ePostcard #137: Life in Glass Houses (Part 3)
Photo Credit: Courtesy of Hans Hillewaert and Wikimedia Commons. This amazing photograph of a tube-building marine worm (Lagis koreni) from the Oostendebank (Belgium) in the southern North Sea. The photo shows the sand grain-built tube and 24 mm-long trumpet worm that lives inside. Source: https://en.wikipedia.org/wiki/File:Lagis_koreni_(with_and_without_tube).jpg
We are not the only species that build homes and condominiums from sand. The Pectinariidae, also known as trumpet or ice cream cone worms, are a family of marine polychaete worms that build individual, cone-shaped tube housing using grains of sand and other small particles. Pectinariids construct their tube homes by reaching out with their tentacles and collecting individual grains of sand, which they glue together in precisely packed layers. This masonry style gives the tube a smooth appearance, almost like a colorful stained glass window or a tile mosaic. The tube protects and provides camouflage for the worm, housing the soft, fleshy body in a speckled coat of armor. Look closely at the photos above and below and you’ll see that the tube, which can be up to 2 inches long, is made out of thousands of tiny grains of sand, bits of snail shell and other particles. Thanks to the preservation of these silica-rich tube houses in the fossil record, paleontologists have identified the earliest known pectinariid fossils as Cretaceous in age.
Photo Credit: Courtesy of Malcolm Storey and National Museum of Wales. Ice cream cone worms, also known as trumpet worms, get their name from the carefully constructed, cone-shaped tube that they live in. Take a close look and you’ll see that it’s made from thousands of tiny grains of sand and bits of snail and other shells carefully glued together
Photo Credit: Courtesy of the Department of Ecology, State of Washington (https://ecology.wa.gov/Blog/Posts/July-2017/Eyes-Under-Puget-Sound;-Critter-of-the-Month). This photo compares the tubes constructed by two pectinariids, Cistenides granulata and Pectinaria californiensis, and shows the difference in preferred grain size between two species of ice cream cone worms.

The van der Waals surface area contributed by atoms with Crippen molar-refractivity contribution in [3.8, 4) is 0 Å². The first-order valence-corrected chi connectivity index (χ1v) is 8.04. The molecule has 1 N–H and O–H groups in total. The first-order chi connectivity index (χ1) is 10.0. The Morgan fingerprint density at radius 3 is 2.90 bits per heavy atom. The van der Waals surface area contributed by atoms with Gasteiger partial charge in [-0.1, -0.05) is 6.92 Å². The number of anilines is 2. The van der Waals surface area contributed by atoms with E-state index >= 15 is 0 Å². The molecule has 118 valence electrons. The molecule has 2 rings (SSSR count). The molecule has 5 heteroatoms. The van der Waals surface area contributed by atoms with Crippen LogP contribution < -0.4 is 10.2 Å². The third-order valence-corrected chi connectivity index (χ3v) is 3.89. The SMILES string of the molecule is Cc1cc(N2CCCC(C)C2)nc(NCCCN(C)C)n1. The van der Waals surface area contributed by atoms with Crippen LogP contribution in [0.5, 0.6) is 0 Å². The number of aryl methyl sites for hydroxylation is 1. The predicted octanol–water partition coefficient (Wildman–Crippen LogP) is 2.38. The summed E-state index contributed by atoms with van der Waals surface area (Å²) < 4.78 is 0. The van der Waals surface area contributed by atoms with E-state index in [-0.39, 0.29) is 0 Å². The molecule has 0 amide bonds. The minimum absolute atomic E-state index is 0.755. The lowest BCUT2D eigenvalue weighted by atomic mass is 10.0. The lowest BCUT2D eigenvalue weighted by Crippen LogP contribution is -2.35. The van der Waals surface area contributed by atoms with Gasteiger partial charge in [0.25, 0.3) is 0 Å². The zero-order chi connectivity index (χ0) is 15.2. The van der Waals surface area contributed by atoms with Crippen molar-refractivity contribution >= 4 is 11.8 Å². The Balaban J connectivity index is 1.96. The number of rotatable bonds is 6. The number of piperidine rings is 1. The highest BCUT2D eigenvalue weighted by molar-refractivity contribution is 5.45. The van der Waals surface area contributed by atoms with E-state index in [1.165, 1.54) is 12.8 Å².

Photo Credit: Courtesy of DiverKevin. A colony of Vancouver Phoronid (Phoronis vancourverensis) (https://www.diverkevin.com/NorthAmerica/Invertebrates-Eastern-Pacific/Invertebrates-Phoronida/i-9PJkxNs)
The Phylum Phoronida (the horseshoe worms) is one of the smallest and least familiar phyla of marine polychaetes. There are about 12 or so living species of phoronids in two genera, Phoronis and Phoronopsis, which are found mostly in shallow coastal waters. Each worm secretes an upright leathery or chitinous tube to support and protect their soft bodies, creating a “burrow” that it never leaves. The tubes may be anchored singly or in a tangled mass on rocks, shells, or pilings or buried in sand or mud. In sharp contrast to the precision-built tube cases of the trumpet worms, some phoronid species add a free-form jacket of agglutinated sand grains and bits of shell to to the tube in order to provide camouflage and protection from predators. On rocky substrates some species live in colonies and their tubes become twisted around each other for support to form a large and impenetrable mass.